Tag Archive: Chinese Talent Programs

CSET's Emily Weinstein discusses Congress' narrow focus on China and its talent recruitment programs as part of a national security strategy to protect U.S. interests and scientific research

Fear and confusion continue over research interactions with China

Chemical & Engineering News
| May 7, 2021

CSET Research Analyst Emily Weinstein dissects the China Initiative and the lack of understanding it has created between law enforcement and academia.

CSET Research Analyst Emily Weinstein emphasizes how China's Thousand Talent Plan encourages a culture of secrecy among its participants.

Reconsidering the ‘China Initiative’

Inside Higher Ed
| March 2, 2021

CSET Senior Fellow Anna Puglisi weighs in on the China Initiative and whether the Chinese government is exploiting its talent programs to target U.S. innovation.

CSET research analyst Emily Weinstein discusses how China's talent programs have become more secretive under US scrutiny and highlights CSET's Chinese Talent Program Tracker.

CSET's Chinese Talent Program Tracker helps policymakers understand China's recruitment efforts.

See our original translation of the final 2017 budget for the PRC State Administration of Foreign Experts Affairs (SAFEA).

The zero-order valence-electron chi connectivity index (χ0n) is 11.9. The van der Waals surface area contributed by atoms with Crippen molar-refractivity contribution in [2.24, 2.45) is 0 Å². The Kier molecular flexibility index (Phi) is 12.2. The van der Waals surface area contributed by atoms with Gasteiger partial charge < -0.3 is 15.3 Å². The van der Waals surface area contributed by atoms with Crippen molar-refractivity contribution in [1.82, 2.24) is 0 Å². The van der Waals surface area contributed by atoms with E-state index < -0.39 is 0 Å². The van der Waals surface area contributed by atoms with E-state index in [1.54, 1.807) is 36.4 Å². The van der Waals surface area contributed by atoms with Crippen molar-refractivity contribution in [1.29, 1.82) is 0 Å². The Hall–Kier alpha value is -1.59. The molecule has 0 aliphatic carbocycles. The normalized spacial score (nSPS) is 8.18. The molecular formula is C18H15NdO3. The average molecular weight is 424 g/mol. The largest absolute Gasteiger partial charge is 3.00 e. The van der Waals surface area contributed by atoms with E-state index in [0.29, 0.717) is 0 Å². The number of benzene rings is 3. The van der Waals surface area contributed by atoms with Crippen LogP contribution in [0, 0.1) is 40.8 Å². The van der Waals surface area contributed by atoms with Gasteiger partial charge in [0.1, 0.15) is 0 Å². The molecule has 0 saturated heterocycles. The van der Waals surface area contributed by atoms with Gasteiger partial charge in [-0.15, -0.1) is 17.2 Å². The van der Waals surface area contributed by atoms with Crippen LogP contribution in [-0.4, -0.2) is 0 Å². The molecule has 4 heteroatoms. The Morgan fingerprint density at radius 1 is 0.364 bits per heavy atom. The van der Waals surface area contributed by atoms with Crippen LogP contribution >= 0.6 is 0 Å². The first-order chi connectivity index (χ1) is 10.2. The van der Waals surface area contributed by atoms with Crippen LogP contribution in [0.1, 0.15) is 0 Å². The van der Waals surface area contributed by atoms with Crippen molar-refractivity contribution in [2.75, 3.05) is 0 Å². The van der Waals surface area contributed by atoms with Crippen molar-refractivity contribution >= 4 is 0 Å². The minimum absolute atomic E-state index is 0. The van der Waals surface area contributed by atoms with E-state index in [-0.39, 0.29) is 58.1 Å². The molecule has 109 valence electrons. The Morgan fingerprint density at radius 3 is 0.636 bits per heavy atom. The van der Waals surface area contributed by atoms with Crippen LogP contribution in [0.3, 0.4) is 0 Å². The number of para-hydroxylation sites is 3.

The Youth Thousand Talents Plan and China’s Military

Ryan Fedasiuk Jacob Feldgoise
| August 2020

CSET research sheds light on the backgrounds and career paths of nearly 3,600 awardees in China’s Youth Thousand Talents Plan. While concerns over China’s recruitment of science and technology experts for military-supporting roles are legitimate, this brief finds that the vast majority of YTTP awardees receive civilian-oriented job offers.

See our translation of a short Chinese official notice from 2011 provides details on China's "Thousand Talents Program," specifically the program's procedures for recruiting and retaining non-Chinese foreign experts who can contribute to China's S&T base.

See our translation outlining a Chinese scholarship program for "self-financed" students who are studying abroad. The scholarship provides as much as $16,000 for a year of overseas study for PhD candidates under the age of 40. The scholarship also includes provisions to keep track of recipients and to aid them in returning to China.